Op-Med is a collection of original articles contributed by Doximity members.
As I logged in for the American Society for Clinical Oncology’s (ASCO) 2020 conference’s virtual platform, I found it hard to concentrate. My social media feed was full of updates on protests, riots, and looting across the nation. While we all were extremely sad that this year’s ASCO had been moved to a virtual setting, in retrospect a virtual platform was the safest way to have an international medical conference at this moment in time. However, with the current state of events, a national pandemic, riots and protests for the loss of Black lives, marches to advocate for the end to structural racism, and an uncertainty fueled by two public health crises colliding, it was hard to focus on continuing education provided by ASCO’s virtual platform.
Attending a virtual conference brings on its own sets of challenges even when not in the middle of a pandemic and national unrest. For example, while listening to updates in treatments of hepatocellular carcinoma, I was also listening to my young twins read a book to me. Then while trying to listen to a plenary session, I was preparing food for my 6-year-old and taking a few moments to acknowledge and watch the historic SpaceX launch. The challenge of balancing home responsibilities while also trying to listen to updates in cancer was a different experience to previous ASCO conferences where I was able to give the speaker my undivided attention. The flexibility of being able to watch sessions at a later time at my convenience did allow me to watch content when I had some time. But the buzz of McCormick place, and the networking and mentorship opportunities in the Women’s Networking Center, as well as the palpable excitement that is felt when practice-changing information is shared during a plenary session, were all missed.
However, there were some exciting new experiences and opportunities available in the virtual space. The ability to engage on an Instagram live with leaders in GI Oncology who shared their biggest take home points from this years ASCO was a first for me, and provided a way to discuss with leaders in real time. The opportunity for those participating to comment live and have those comments brought in to the discussion made for a robust and very interesting conversation, and allowed for real time contributions from giants in the field. ASCO's virtual platform also made the conference more accessible to many across the world who would not have been able to attend for a variety of reasons such as cost, travel, or ability to take time away from work. And the ease with which one could log on and consume content was a definite plus.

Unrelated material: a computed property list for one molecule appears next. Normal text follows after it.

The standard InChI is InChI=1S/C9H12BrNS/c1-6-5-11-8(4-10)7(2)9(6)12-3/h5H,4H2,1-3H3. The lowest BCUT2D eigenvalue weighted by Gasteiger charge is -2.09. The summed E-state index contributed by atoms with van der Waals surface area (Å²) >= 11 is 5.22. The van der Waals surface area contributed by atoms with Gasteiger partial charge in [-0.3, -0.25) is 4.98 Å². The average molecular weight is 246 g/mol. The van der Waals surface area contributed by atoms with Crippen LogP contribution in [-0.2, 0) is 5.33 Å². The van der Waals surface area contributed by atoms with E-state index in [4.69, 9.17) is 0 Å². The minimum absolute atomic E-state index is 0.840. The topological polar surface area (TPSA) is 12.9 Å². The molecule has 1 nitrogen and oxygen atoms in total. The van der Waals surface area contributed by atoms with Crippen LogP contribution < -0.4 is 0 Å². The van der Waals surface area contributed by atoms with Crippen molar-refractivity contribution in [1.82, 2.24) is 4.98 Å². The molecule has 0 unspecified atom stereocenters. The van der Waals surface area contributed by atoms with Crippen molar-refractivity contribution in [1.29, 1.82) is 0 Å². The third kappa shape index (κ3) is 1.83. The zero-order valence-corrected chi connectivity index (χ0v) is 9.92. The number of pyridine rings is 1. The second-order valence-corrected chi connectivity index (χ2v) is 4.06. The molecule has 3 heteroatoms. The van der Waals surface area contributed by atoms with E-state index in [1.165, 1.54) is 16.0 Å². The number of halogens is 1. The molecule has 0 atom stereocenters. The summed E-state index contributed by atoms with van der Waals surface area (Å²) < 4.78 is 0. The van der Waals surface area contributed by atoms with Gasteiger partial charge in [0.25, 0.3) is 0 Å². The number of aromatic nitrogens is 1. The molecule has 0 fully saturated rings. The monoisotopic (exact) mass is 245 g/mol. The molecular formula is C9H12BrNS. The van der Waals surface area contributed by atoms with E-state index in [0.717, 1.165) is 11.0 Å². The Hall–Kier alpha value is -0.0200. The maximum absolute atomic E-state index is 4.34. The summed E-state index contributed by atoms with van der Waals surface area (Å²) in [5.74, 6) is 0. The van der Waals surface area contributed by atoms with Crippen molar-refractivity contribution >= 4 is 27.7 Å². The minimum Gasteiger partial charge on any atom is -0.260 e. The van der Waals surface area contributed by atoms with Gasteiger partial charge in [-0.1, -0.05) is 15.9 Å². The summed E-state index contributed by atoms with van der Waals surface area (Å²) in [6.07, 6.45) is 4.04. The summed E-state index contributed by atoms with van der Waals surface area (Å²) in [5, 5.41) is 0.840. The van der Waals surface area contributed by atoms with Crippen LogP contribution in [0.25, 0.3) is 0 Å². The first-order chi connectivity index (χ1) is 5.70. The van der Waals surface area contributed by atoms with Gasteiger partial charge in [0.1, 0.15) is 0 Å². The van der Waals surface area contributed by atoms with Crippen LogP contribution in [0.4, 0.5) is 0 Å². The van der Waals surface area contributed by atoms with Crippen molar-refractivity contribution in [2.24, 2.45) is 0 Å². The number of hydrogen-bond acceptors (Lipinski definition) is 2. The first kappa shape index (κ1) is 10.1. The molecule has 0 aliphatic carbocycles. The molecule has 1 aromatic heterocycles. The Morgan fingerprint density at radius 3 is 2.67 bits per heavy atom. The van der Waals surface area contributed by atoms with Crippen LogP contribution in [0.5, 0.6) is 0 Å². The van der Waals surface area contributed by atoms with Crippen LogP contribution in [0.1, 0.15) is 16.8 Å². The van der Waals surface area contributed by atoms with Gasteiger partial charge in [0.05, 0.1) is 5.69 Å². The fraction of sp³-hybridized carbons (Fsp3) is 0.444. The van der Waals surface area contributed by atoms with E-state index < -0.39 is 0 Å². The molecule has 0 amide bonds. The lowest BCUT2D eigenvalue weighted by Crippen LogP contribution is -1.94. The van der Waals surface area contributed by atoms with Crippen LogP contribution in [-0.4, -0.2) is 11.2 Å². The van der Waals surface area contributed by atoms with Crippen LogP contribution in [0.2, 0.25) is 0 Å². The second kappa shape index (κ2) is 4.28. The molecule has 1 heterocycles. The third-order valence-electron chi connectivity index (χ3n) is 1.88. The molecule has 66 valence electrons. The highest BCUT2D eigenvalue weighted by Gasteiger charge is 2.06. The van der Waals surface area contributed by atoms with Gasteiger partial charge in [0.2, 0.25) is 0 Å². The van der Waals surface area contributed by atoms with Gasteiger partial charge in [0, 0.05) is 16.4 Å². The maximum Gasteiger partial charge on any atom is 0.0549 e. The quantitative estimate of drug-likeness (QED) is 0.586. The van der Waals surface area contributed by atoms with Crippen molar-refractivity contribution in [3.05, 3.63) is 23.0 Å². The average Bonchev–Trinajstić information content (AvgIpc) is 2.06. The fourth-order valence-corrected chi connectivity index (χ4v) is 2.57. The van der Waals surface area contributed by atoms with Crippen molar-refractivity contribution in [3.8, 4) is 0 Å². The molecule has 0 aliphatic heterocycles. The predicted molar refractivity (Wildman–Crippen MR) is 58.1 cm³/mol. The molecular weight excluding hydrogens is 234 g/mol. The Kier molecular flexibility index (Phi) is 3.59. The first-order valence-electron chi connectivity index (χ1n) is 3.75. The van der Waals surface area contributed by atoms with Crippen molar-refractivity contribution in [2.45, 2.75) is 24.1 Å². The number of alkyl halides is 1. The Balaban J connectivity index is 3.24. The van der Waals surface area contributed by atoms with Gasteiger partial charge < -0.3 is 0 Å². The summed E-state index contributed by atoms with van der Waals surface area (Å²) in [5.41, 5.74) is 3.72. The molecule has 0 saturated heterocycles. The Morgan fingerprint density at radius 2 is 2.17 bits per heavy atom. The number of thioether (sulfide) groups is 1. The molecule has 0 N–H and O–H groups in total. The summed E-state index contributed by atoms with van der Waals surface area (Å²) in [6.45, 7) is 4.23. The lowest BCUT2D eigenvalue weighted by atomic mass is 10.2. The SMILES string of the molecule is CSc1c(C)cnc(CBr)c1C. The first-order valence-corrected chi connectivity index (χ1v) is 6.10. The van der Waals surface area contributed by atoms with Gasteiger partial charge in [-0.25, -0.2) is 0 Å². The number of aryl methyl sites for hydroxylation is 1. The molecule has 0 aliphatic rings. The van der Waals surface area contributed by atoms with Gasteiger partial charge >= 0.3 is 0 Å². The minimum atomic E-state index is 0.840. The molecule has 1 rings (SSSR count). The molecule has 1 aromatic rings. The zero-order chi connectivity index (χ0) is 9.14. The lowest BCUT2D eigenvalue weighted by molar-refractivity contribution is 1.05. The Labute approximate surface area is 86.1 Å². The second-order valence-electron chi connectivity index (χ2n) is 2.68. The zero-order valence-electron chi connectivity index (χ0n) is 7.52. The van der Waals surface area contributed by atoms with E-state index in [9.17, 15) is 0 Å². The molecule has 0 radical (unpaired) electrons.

Yet, my inability to truly engage and provide my undivided attention to continuing education was obvious as my mind was distracted by both current events, and also my caregiving responsibilities in the home. My children did not understand that I was attending a conference on a weekend. It was difficult to get excited about groundbreaking studies in cancer wellness when footage of tear gas and looting was being livestreamed on the screen next to me. My brain didn’t understand why I was trying to listen to information on cancer when community members were being pepper sprayed and hit with rubber bullets. My enthusiasm for engaging and sharing exciting oncology content on social media was tempered by the ongoing unrest across our nation. I was not as engaged with the content this year, but that was not because the content was not exciting for our cancer patients. My normal enthusiasm to engage on social media and tweet out updates was drowned out by my intense awareness of the civil unrest across our nation, and my desire to do something to make a difference in that moment.
Attending ASCO virtually was a different experience, especially in the landscape of the national turmoil unfolding. There is definitely a place for virtual learning as we move forward and eventually emerge from this pandemic, and I hope ASCO and other organizations continue to incorporate some aspects of virtual sessions and increased accessibility into programming moving forward. For these types of modalities to become a part of our education and our career development, virtual conference organizers must be innovative and find new and unique ways to keep attendees engaged, and hold their attention. The possibility to become distracted is much higher when watching from the comfort of one’s own home, and thus the onus is on the conference organizer to find ways to capture and keep attendees' attention. Regardless, nothing can compare to the hugs amongst colleagues, the catching up over coffee, and the excitement that comes from joining with innovators, scientists and physicians from around the world to focus for a few days on how we can continue to improve cancer care for our patients.
Shikha Jain, MD , FACP is an assistant professor of medicine in the Division of Hematology and Oncology and the physician director of social media and communication at the Rush University Cancer Center. She was named one of Modern Healthcare's Top 25 Emerging Leaders in 2019 and is a Public Voices fellow in the OpEd project and is a co-founder and chief operating officer of the group IMPACT. You can follow her on social media @ShikhaJainMD.
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